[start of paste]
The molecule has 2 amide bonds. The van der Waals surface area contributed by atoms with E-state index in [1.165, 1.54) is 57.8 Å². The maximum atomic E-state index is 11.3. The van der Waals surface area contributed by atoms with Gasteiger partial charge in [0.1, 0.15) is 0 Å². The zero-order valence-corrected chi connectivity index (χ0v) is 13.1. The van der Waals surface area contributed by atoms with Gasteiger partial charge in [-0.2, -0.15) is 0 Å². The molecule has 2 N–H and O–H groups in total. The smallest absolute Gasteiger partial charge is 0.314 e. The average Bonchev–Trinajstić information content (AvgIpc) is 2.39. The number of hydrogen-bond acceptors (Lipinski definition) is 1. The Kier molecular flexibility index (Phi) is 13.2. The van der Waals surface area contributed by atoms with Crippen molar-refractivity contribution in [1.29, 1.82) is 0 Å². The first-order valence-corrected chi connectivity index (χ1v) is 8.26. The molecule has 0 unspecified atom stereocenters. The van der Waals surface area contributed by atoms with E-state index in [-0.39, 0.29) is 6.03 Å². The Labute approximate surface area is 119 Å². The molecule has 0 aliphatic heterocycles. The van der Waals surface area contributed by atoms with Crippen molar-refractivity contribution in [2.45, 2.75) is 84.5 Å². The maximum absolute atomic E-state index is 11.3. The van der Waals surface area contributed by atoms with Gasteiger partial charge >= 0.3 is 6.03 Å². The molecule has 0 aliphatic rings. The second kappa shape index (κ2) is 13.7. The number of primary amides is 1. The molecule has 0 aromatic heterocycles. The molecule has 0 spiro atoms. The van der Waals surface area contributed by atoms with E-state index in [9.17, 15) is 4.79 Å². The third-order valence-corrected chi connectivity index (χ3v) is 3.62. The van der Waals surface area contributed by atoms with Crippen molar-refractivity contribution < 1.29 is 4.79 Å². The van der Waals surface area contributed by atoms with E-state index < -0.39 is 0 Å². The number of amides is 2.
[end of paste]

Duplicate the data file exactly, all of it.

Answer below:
The molecule has 2 amide bonds. The van der Waals surface area contributed by atoms with E-state index in [1.165, 1.54) is 57.8 Å². The maximum atomic E-state index is 11.3. The van der Waals surface area contributed by atoms with Gasteiger partial charge in [0.1, 0.15) is 0 Å². The zero-order valence-corrected chi connectivity index (χ0v) is 13.1. The van der Waals surface area contributed by atoms with Gasteiger partial charge in [-0.2, -0.15) is 0 Å². The molecule has 2 N–H and O–H groups in total. The smallest absolute Gasteiger partial charge is 0.314 e. The average Bonchev–Trinajstić information content (AvgIpc) is 2.39. The number of hydrogen-bond acceptors (Lipinski definition) is 1. The Kier molecular flexibility index (Phi) is 13.2. The van der Waals surface area contributed by atoms with Crippen molar-refractivity contribution in [1.29, 1.82) is 0 Å². The first-order valence-corrected chi connectivity index (χ1v) is 8.26. The molecule has 0 unspecified atom stereocenters. The van der Waals surface area contributed by atoms with E-state index in [-0.39, 0.29) is 6.03 Å². The Labute approximate surface area is 119 Å². The molecule has 0 aliphatic heterocycles. The van der Waals surface area contributed by atoms with Crippen molar-refractivity contribution in [2.45, 2.75) is 84.5 Å². The maximum absolute atomic E-state index is 11.3. The van der Waals surface area contributed by atoms with Gasteiger partial charge >= 0.3 is 6.03 Å². The molecule has 0 aliphatic rings. The second kappa shape index (κ2) is 13.7. The number of primary amides is 1. The molecule has 0 aromatic heterocycles. The molecule has 0 spiro atoms. The van der Waals surface area contributed by atoms with E-state index in [9.17, 15) is 4.79 Å². The third-order valence-corrected chi connectivity index (χ3v) is 3.62. The van der Waals surface area contributed by atoms with Crippen molar-refractivity contribution < 1.29 is 4.79 Å². The van der Waals surface area contributed by atoms with E-state index < -0.39 is 0 Å². The number of amides is 2.